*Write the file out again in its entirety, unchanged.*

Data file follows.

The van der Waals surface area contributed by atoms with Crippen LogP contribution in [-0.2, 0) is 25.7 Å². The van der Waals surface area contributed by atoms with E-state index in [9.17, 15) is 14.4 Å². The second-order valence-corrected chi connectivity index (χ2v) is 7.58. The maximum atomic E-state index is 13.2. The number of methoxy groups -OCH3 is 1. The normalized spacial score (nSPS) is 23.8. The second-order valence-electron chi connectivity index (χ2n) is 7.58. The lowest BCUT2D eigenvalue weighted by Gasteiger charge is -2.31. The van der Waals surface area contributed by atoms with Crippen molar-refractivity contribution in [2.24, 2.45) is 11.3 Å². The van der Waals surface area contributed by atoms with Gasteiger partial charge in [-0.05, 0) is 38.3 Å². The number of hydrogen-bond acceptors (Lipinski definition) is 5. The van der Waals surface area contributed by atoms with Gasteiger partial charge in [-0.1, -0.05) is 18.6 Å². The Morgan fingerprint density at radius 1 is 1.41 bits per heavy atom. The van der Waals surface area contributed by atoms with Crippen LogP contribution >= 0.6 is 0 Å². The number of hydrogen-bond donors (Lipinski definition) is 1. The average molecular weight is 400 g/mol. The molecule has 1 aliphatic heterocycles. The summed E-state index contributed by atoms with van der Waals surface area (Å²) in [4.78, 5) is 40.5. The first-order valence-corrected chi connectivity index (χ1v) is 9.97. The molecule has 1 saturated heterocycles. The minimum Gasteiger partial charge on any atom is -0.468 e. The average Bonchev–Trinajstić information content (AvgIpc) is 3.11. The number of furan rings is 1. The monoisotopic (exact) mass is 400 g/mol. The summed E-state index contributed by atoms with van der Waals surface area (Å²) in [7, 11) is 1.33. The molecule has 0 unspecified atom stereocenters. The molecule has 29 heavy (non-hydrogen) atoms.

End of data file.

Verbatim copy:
The van der Waals surface area contributed by atoms with Crippen LogP contribution in [-0.2, 0) is 25.7 Å². The van der Waals surface area contributed by atoms with E-state index in [9.17, 15) is 14.4 Å². The second-order valence-corrected chi connectivity index (χ2v) is 7.58. The maximum atomic E-state index is 13.2. The number of methoxy groups -OCH3 is 1. The normalized spacial score (nSPS) is 23.8. The second-order valence-electron chi connectivity index (χ2n) is 7.58. The lowest BCUT2D eigenvalue weighted by Gasteiger charge is -2.31. The van der Waals surface area contributed by atoms with Crippen molar-refractivity contribution in [2.24, 2.45) is 11.3 Å². The van der Waals surface area contributed by atoms with Gasteiger partial charge in [-0.05, 0) is 38.3 Å². The number of hydrogen-bond acceptors (Lipinski definition) is 5. The van der Waals surface area contributed by atoms with Gasteiger partial charge in [-0.1, -0.05) is 18.6 Å². The Morgan fingerprint density at radius 1 is 1.41 bits per heavy atom. The van der Waals surface area contributed by atoms with Crippen LogP contribution >= 0.6 is 0 Å². The number of hydrogen-bond donors (Lipinski definition) is 1. The average molecular weight is 400 g/mol. The molecule has 1 aliphatic heterocycles. The summed E-state index contributed by atoms with van der Waals surface area (Å²) in [4.78, 5) is 40.5. The first-order valence-corrected chi connectivity index (χ1v) is 9.97. The molecule has 1 saturated heterocycles. The minimum Gasteiger partial charge on any atom is -0.468 e. The average Bonchev–Trinajstić information content (AvgIpc) is 3.11. The number of furan rings is 1. The monoisotopic (exact) mass is 400 g/mol. The summed E-state index contributed by atoms with van der Waals surface area (Å²) in [7, 11) is 1.33. The molecule has 0 unspecified atom stereocenters. The molecule has 29 heavy (non-hydrogen) atoms.